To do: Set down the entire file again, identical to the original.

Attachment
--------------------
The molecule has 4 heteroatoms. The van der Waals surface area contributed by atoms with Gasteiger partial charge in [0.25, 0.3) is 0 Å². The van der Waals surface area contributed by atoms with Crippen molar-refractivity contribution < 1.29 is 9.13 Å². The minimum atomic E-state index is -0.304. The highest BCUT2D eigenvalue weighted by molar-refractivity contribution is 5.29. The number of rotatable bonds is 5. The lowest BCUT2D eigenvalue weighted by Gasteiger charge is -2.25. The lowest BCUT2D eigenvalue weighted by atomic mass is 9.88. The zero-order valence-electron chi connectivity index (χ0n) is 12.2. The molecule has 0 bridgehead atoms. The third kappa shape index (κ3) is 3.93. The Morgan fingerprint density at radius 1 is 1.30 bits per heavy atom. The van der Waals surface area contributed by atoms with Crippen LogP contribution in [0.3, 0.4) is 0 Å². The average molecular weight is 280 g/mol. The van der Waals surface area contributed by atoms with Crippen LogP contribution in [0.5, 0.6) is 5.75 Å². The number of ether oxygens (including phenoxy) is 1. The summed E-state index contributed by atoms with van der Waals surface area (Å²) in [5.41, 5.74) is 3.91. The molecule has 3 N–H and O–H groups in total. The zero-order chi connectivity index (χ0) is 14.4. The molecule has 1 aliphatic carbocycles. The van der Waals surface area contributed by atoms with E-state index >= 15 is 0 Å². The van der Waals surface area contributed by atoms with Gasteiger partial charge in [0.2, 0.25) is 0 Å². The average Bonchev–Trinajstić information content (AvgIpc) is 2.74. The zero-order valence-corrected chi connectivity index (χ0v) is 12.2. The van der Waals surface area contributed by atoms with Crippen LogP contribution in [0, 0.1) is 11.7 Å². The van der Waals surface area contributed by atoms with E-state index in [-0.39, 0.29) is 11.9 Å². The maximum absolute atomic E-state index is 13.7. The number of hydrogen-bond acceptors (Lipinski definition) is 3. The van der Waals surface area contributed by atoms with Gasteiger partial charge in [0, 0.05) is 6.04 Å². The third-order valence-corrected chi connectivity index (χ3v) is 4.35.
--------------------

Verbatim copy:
The molecule has 4 heteroatoms. The van der Waals surface area contributed by atoms with Gasteiger partial charge in [0.25, 0.3) is 0 Å². The van der Waals surface area contributed by atoms with Crippen molar-refractivity contribution < 1.29 is 9.13 Å². The minimum atomic E-state index is -0.304. The highest BCUT2D eigenvalue weighted by molar-refractivity contribution is 5.29. The number of rotatable bonds is 5. The lowest BCUT2D eigenvalue weighted by Gasteiger charge is -2.25. The lowest BCUT2D eigenvalue weighted by atomic mass is 9.88. The zero-order valence-electron chi connectivity index (χ0n) is 12.2. The molecule has 0 bridgehead atoms. The third kappa shape index (κ3) is 3.93. The Morgan fingerprint density at radius 1 is 1.30 bits per heavy atom. The van der Waals surface area contributed by atoms with Crippen LogP contribution in [0.3, 0.4) is 0 Å². The average molecular weight is 280 g/mol. The van der Waals surface area contributed by atoms with Crippen LogP contribution in [0.5, 0.6) is 5.75 Å². The number of ether oxygens (including phenoxy) is 1. The summed E-state index contributed by atoms with van der Waals surface area (Å²) in [5.41, 5.74) is 3.91. The molecule has 3 N–H and O–H groups in total. The zero-order chi connectivity index (χ0) is 14.4. The molecule has 1 aliphatic carbocycles. The van der Waals surface area contributed by atoms with E-state index >= 15 is 0 Å². The van der Waals surface area contributed by atoms with Gasteiger partial charge in [0.2, 0.25) is 0 Å². The average Bonchev–Trinajstić information content (AvgIpc) is 2.74. The zero-order valence-corrected chi connectivity index (χ0v) is 12.2. The van der Waals surface area contributed by atoms with Crippen LogP contribution in [0, 0.1) is 11.7 Å². The van der Waals surface area contributed by atoms with E-state index in [-0.39, 0.29) is 11.9 Å². The maximum absolute atomic E-state index is 13.7. The number of hydrogen-bond acceptors (Lipinski definition) is 3. The van der Waals surface area contributed by atoms with Gasteiger partial charge in [0, 0.05) is 6.04 Å². The third-order valence-corrected chi connectivity index (χ3v) is 4.35.